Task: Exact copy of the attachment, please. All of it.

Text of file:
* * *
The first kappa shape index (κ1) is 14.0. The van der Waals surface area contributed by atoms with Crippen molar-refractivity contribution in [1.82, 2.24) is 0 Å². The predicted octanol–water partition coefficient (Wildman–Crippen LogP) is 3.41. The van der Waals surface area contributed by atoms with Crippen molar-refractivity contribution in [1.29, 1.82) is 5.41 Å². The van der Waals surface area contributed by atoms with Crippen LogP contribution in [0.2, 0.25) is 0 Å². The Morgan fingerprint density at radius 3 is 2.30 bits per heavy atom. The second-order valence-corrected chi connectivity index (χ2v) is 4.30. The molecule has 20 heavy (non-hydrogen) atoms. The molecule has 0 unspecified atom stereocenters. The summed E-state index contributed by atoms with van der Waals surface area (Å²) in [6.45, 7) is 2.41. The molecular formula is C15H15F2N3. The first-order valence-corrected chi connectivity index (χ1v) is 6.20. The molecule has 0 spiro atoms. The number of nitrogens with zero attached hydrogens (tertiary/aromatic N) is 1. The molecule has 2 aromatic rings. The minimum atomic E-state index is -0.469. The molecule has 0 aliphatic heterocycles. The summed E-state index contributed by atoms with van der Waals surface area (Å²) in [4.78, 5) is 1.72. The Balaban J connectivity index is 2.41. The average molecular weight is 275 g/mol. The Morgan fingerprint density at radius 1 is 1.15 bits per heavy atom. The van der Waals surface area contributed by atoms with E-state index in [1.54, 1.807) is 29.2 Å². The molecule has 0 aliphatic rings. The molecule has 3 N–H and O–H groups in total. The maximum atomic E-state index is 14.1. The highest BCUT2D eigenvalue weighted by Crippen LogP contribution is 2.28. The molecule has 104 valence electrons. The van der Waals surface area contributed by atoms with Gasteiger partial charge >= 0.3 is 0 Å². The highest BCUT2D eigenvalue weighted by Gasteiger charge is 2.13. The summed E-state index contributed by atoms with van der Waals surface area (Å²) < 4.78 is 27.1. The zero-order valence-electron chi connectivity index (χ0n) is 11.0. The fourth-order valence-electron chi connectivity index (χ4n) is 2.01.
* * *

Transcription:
The first kappa shape index (κ1) is 14.0. The van der Waals surface area contributed by atoms with Crippen molar-refractivity contribution in [1.82, 2.24) is 0 Å². The predicted octanol–water partition coefficient (Wildman–Crippen LogP) is 3.41. The van der Waals surface area contributed by atoms with Crippen molar-refractivity contribution in [1.29, 1.82) is 5.41 Å². The van der Waals surface area contributed by atoms with Crippen LogP contribution in [0.2, 0.25) is 0 Å². The Morgan fingerprint density at radius 3 is 2.30 bits per heavy atom. The second-order valence-corrected chi connectivity index (χ2v) is 4.30. The molecule has 20 heavy (non-hydrogen) atoms. The molecule has 0 unspecified atom stereocenters. The summed E-state index contributed by atoms with van der Waals surface area (Å²) in [6.45, 7) is 2.41. The molecular formula is C15H15F2N3. The first-order valence-corrected chi connectivity index (χ1v) is 6.20. The molecule has 0 spiro atoms. The number of nitrogens with zero attached hydrogens (tertiary/aromatic N) is 1. The molecule has 2 aromatic rings. The minimum atomic E-state index is -0.469. The molecule has 0 aliphatic heterocycles. The summed E-state index contributed by atoms with van der Waals surface area (Å²) in [4.78, 5) is 1.72. The Balaban J connectivity index is 2.41. The average molecular weight is 275 g/mol. The Morgan fingerprint density at radius 1 is 1.15 bits per heavy atom. The van der Waals surface area contributed by atoms with E-state index in [1.54, 1.807) is 29.2 Å². The molecule has 0 aliphatic rings. The molecule has 3 N–H and O–H groups in total. The maximum atomic E-state index is 14.1. The highest BCUT2D eigenvalue weighted by Crippen LogP contribution is 2.28. The molecule has 104 valence electrons. The van der Waals surface area contributed by atoms with Gasteiger partial charge >= 0.3 is 0 Å². The highest BCUT2D eigenvalue weighted by Gasteiger charge is 2.13. The summed E-state index contributed by atoms with van der Waals surface area (Å²) < 4.78 is 27.1. The zero-order valence-electron chi connectivity index (χ0n) is 11.0. The fourth-order valence-electron chi connectivity index (χ4n) is 2.01.